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Author Notes:

Richard K Plemper: rplemper@gsu.edu

S.A.K., D.Y., E.H. and T.E. performed the experiments; A.S. and M.T.S. performed chemical synthesis; T.J.E., G.P.R. and R.F.A. performed mass-spectrometry and pharmacokinetic analyses; G.P., D.C.L., M.G.N., V.v.M. and R.K.P. provided study design; V.v.M. and R.K.P. supervised the experiments and analyzed data; R.K.P. coordinated the project and wrote the manuscript.

We thank P.A.Rota for providing MeV typing strains from the collection of the CDC; M.L.Moore for RSV replicon plasmids; Y.Yanagi for Vero-hSLAM and Vero-cSLAM cell lines; and M.L.Moore and A.L.Hammond for comments on the manuscript.

A.S. and R.K.P. are inventors on patent application PCT/US2012/030866, which includes the structure and method of use of ERDRP-0519.


Research Funding:

E.H. received an Erasmus Scholarship.

This work was supported by a Duke-NUS Signature Research Program start-up grant by the Agency for Science, Technology and Research, Ministry of Health, Singapore; funding from the German Ministry of Health (to V.v.M.); and by Public Health Service grants AI071002 and AI057157 from the NIH/NIAID (to R.K.P.).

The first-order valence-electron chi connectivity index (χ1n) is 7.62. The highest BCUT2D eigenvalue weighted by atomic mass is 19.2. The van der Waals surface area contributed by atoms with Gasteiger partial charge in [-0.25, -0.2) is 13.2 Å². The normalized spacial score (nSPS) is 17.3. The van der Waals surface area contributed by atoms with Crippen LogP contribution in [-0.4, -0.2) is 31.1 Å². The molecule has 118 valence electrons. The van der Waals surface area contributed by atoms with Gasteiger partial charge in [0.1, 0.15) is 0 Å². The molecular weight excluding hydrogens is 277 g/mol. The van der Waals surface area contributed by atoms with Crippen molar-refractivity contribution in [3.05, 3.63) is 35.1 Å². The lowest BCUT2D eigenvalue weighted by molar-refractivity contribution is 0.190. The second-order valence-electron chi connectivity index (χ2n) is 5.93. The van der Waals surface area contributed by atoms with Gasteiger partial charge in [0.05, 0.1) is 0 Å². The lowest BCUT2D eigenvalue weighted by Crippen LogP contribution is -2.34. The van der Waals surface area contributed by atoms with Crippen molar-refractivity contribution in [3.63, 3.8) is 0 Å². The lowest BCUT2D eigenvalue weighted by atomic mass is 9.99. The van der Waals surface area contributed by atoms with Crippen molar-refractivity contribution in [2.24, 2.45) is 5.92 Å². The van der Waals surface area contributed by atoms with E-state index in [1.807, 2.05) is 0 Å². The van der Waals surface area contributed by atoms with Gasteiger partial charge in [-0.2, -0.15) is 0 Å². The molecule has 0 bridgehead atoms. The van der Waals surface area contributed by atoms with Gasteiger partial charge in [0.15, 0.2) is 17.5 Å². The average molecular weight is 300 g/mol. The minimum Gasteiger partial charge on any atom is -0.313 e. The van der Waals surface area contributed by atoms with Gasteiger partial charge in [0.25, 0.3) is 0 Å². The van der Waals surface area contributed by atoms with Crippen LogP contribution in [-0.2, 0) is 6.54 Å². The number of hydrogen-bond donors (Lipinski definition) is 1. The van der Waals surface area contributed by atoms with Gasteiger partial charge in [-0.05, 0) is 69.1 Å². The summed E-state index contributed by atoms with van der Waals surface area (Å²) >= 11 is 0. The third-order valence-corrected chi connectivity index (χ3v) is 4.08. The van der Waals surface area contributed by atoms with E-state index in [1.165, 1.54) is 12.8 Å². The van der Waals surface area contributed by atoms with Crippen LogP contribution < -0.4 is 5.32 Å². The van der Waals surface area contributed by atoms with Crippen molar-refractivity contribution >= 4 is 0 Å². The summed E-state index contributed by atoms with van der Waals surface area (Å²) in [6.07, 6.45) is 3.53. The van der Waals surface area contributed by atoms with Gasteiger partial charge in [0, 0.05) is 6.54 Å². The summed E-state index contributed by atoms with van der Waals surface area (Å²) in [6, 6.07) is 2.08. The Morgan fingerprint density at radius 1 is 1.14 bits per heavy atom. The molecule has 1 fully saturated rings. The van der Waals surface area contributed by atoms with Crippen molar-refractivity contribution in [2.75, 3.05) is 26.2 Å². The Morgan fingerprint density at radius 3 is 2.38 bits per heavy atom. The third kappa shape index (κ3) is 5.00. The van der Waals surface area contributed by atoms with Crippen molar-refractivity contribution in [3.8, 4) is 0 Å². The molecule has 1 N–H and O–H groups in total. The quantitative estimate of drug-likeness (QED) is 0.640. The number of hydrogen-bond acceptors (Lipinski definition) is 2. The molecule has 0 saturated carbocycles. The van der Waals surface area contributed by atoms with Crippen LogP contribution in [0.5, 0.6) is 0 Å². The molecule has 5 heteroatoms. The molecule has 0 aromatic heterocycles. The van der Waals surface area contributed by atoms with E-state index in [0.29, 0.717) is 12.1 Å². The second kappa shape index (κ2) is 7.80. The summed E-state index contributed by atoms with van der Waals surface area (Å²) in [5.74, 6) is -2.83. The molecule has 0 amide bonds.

• Science & Technology
  • Life Sciences & Biomedicine
  • Cell Biology
  • Medicine, Research & Experimental
  • Research & Experimental Medicine

An Orally Available, Small-Molecule Polymerase Inhibitor Shows Efficacy Against a Lethal Morbillivirus Infection in a Large Animal Model

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Journal Title:

Science Translational Medicine


Volume 6, Number 232


, Pages 232ra52-232ra52

Type of Work:

Article | Post-print: After Peer Review


Measles virus is a highly infectious morbillivirus responsible for major morbidity and mortality in unvaccinated humans. The related, zoonotic canine distemper virus (CDV) induces morbillivirus disease in ferrets with 100% lethality. We report an orally available, shelf-stable pan-morbillivirus inhibitor that targets the viral RNA polymerase. Prophylactic oral treatment of ferrets infected intranasally with a lethal CDV dose reduced viremia and prolonged survival. Ferrets infected with the same dose of virus that received post-infection treatment at the onset of viremia showed low-grade viral loads, remained asymptomatic, and recovered from infection, whereas control animals succumbed to the disease. Animals that recovered also mounted a robust immune response and were protected against rechallenge with a lethal CDV dose.Drug-resistant viral recombinants were generated and found to be attenuated and transmission-impaired compared to the genetic parent virus. These findings may pioneer a path toward an effectivemorbillivirus therapy that could aid measles eradication by synergizing with vaccination to close gaps in herd immunity due to vaccine refusal.

Copyright information:

Copyright © 2014, American Association for the Advancement of Science

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